Quiroz viewed the statutory scheme essentially as we do. In the words of the court in Quiroz: "In the amended competency statutes, the Legislature provided for competency hearings in certain circumstances, but not in the circumstance presented by this case. The trial court must convene a competency hearing while the criminal action is pending and the defendant is not under commitment if the court doubts the defendant's competency. (§ 1368.) The trial court must convene a competency hearing after the defendant has been committed for 18 months. (§ 1370, subd. (b)(4).) And the trial court may convene a competency hearing when the state hospital certifies the defendant has regained competence. (§ 1372, subd. (c); [citation].) [¶] However, nowhere in the statutes did the Legislature authorize a trial court to convene a new competency hearing upon the prosecution's request when the hospital returns the defendant from commitment at the end of three years or upon the hospital's finding of no substantial likelihood of regaining competency to stand trial. Nor do the statutes authorize the trial court to convene a competency hearing upon the prosecution's request when the public guardian determines not to initiate conservatorship proceedings.... [¶] The statute's language demonstrates the Legislature did not intend for courts to hold competency hearings upon a defendant's return after completing the maximum commitment. When the Legislature intends the court to hold a competency hearing, it expressly says so." (Quiroz, supra, 244 Cal.App.4th at p. 1380.)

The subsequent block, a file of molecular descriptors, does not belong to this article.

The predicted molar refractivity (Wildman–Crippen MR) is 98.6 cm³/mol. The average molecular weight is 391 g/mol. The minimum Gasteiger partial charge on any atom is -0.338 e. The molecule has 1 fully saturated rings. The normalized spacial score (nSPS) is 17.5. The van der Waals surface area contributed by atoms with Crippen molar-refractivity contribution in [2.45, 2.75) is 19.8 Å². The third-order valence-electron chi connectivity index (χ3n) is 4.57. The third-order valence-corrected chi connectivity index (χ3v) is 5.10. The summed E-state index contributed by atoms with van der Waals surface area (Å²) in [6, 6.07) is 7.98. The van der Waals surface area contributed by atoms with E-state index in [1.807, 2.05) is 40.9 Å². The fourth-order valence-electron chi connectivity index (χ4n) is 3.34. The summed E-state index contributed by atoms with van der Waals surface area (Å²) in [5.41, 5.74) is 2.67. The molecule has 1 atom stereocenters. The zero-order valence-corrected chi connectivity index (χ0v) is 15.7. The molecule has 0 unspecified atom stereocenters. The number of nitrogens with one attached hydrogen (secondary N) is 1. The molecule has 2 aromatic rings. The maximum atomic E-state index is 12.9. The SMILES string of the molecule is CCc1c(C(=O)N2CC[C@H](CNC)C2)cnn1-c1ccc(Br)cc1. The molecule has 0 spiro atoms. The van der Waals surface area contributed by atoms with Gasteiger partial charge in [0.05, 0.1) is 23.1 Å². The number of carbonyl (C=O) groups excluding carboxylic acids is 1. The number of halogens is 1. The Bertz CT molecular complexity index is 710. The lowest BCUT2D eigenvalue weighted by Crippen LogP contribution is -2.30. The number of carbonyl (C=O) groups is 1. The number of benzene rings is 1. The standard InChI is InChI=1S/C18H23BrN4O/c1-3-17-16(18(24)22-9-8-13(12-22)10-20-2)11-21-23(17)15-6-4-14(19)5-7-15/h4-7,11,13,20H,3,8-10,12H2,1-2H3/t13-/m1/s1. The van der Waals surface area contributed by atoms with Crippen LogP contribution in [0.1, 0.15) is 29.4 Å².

B. Section 1368 Does Not Authorize a New Competency Hearing Here